Open a form to report problems or contribute information

 
1 Introduction 2 Message details 3 Upload file 4 Submitted
Page 1 of 4

Help and advice for Welcombe - from Some Old Devon Churches (J. Stabb)

If you have found a problem on this page then please report it on the following form. We will then do our best to fix it. If you are wanting advice then the best place to ask is on the area's specific email lists. All the information that we have is in the web pages, so please do not ask us to supply something that is not there. We are not able to offer a research service.

If you wish to report a problem, or contribute information, then do use the following form to tell us about it. We have a number of people each maintaining different sections of the web site, so it is important to submit information via a link on the relevant page otherwise it is likely to go to the wrong person and may not be acted upon.

Welcombe

from

Some Old Devon Churches

By J. Stabb

London: Simpkin et al (1908-16)

Page 248

Transcribed and edited by Dr Roger Peters

Full text available at

http://www.wissensdrang.com/dstabb.htm

Prepared by Michael Steer

Between 1908 and 1916, John Stabb, an ecclesiologist and photographer who lived in Torquay, published three volumes of Some Old Devon Churches and one of Devon Church Antiquities. A projected second volume of the latter, regarded by Stabb himself as a complement to the former, did not materialize because of his untimely death on August 2nd 1917, aged 52. Collectively, Stabb's four volumes present descriptions of 261 Devon churches and their antiquities.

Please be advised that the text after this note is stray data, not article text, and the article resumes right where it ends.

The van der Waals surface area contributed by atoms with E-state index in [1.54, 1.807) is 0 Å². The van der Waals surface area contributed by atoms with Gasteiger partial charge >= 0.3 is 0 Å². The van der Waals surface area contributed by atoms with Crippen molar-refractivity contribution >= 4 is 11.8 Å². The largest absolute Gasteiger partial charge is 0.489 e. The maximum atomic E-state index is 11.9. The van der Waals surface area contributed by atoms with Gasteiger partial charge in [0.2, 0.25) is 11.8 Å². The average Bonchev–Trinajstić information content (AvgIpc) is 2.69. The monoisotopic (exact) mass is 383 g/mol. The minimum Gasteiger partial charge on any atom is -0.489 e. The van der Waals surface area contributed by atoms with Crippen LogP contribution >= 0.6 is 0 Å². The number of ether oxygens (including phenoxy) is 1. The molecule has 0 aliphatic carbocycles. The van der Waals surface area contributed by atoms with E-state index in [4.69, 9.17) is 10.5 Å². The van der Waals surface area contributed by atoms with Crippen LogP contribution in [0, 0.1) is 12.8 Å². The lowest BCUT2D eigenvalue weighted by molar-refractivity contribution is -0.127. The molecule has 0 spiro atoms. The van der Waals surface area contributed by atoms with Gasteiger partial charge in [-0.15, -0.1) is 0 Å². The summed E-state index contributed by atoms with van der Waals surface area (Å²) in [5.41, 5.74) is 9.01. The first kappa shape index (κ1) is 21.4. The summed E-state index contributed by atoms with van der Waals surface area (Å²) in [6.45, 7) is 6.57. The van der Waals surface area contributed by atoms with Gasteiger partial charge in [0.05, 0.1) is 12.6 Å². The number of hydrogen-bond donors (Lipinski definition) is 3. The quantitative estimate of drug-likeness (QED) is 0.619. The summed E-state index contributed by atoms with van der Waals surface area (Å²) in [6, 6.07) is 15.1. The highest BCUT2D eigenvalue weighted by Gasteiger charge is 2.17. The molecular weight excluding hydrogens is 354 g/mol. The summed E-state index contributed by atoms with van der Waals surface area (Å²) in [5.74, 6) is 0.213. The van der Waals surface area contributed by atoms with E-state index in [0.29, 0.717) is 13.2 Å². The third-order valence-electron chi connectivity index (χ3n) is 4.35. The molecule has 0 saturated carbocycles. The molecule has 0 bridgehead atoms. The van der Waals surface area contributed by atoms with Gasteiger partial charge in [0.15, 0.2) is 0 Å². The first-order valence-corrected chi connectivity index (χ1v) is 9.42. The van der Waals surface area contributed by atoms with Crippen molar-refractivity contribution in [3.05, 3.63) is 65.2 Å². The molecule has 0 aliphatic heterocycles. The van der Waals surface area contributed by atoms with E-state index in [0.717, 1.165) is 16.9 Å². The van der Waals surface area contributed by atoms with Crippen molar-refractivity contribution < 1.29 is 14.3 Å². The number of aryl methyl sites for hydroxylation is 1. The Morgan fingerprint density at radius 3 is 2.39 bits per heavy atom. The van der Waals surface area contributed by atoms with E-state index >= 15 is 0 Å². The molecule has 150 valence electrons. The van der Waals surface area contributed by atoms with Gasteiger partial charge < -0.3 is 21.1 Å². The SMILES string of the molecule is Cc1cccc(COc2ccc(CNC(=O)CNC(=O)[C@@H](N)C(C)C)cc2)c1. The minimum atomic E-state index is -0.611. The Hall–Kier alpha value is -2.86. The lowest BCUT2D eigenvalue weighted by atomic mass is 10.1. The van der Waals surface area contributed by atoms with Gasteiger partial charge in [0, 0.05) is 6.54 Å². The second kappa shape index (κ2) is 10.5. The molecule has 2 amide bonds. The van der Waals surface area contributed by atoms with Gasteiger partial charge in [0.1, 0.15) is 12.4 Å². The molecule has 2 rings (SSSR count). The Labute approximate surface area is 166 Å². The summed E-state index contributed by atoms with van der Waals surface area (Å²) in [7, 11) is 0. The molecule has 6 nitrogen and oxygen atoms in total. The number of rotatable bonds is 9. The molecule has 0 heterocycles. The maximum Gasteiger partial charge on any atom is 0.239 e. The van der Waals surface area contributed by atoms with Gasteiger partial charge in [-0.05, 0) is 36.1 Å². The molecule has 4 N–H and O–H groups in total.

WELCOMBE. St. Nectan. The church consists of chancel and nave, north and south transepts, south porch, and west tower with four bells. The reredos is plain oak, at the sides are panels with the Commandments and two paintings, one of the Good Shepherd, and the other of St. Mary Magdalene. There is the inscription:- Painted, Presented, and Dedicated to the Glory of God by the Rev. E. J. Porter Vicar of the Parish in the 83rd and 85th years of his age.

There is a chancel screen of great interest remaining in the church [plates 248a and 248b], it is probably the earliest screen to be found in the county. The square-headed lights are divided by small shafts of rude workmanship. There are two divisions with four lights in each and a central doorway, the doors are missing. The cornice has three rows of carving and is possibly of later date than the screen as there is some of the 15th century ornament which is to be found at Hartland and other places. The original lower panels have been removed and the spaces filled in with the remains of the old bench-ends. These bench-ends were poppy-heads of very original character, these heads were cut off to make the ends fit the panels of the screen. The screen has probably been moved from its original position. The space in front of the chancel is covered with gravestones dating from 1600 to 1700. The reading desk has some old carving, and the lectern and pulpit are worthy of notice. Over the transept arches are carved oak panels with representations of the vine and the fig tree. Near the churchyard is an old "Holy Well". The circular font is ancient.

The registers date: baptisms, 1777; marriages, 1757; burials, 1778.